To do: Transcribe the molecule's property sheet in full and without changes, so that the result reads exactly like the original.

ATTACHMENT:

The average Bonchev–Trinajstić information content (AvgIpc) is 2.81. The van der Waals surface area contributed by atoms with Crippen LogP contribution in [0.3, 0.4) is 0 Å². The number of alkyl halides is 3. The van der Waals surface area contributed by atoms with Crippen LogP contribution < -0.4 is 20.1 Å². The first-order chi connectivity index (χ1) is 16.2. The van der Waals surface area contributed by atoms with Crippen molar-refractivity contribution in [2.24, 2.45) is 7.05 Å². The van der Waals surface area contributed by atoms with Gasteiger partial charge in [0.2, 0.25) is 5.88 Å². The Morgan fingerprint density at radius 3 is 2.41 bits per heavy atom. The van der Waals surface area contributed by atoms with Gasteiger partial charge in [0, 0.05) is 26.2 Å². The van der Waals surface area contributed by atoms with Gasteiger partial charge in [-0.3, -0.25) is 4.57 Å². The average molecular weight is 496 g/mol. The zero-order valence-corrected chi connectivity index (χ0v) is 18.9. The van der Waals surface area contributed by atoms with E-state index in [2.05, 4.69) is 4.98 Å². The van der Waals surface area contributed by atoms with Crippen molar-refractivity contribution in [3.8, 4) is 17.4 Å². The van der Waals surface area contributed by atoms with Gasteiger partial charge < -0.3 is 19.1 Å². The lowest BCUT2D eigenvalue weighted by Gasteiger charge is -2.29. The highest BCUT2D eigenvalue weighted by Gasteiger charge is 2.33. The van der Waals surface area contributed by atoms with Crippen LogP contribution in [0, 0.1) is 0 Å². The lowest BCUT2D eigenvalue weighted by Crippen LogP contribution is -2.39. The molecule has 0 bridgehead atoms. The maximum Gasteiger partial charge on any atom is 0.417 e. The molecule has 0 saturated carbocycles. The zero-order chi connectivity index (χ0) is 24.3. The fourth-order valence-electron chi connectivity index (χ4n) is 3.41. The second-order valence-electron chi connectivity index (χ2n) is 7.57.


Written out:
The average Bonchev–Trinajstić information content (AvgIpc) is 2.81. The van der Waals surface area contributed by atoms with Crippen LogP contribution in [0.3, 0.4) is 0 Å². The number of alkyl halides is 3. The van der Waals surface area contributed by atoms with Crippen LogP contribution < -0.4 is 20.1 Å². The first-order chi connectivity index (χ1) is 16.2. The van der Waals surface area contributed by atoms with Crippen molar-refractivity contribution in [2.24, 2.45) is 7.05 Å². The van der Waals surface area contributed by atoms with Gasteiger partial charge in [0.2, 0.25) is 5.88 Å². The Morgan fingerprint density at radius 3 is 2.41 bits per heavy atom. The van der Waals surface area contributed by atoms with Gasteiger partial charge in [0, 0.05) is 26.2 Å². The van der Waals surface area contributed by atoms with Gasteiger partial charge in [-0.3, -0.25) is 4.57 Å². The average molecular weight is 496 g/mol. The zero-order valence-corrected chi connectivity index (χ0v) is 18.9. The van der Waals surface area contributed by atoms with E-state index in [2.05, 4.69) is 4.98 Å². The van der Waals surface area contributed by atoms with Crippen molar-refractivity contribution in [3.8, 4) is 17.4 Å². The van der Waals surface area contributed by atoms with Gasteiger partial charge < -0.3 is 19.1 Å². The lowest BCUT2D eigenvalue weighted by Gasteiger charge is -2.29. The highest BCUT2D eigenvalue weighted by Gasteiger charge is 2.33. The van der Waals surface area contributed by atoms with Crippen LogP contribution in [0, 0.1) is 0 Å². The lowest BCUT2D eigenvalue weighted by Crippen LogP contribution is -2.39. The molecule has 0 bridgehead atoms. The maximum Gasteiger partial charge on any atom is 0.417 e. The molecule has 0 saturated carbocycles. The zero-order chi connectivity index (χ0) is 24.3. The fourth-order valence-electron chi connectivity index (χ4n) is 3.41. The second-order valence-electron chi connectivity index (χ2n) is 7.57.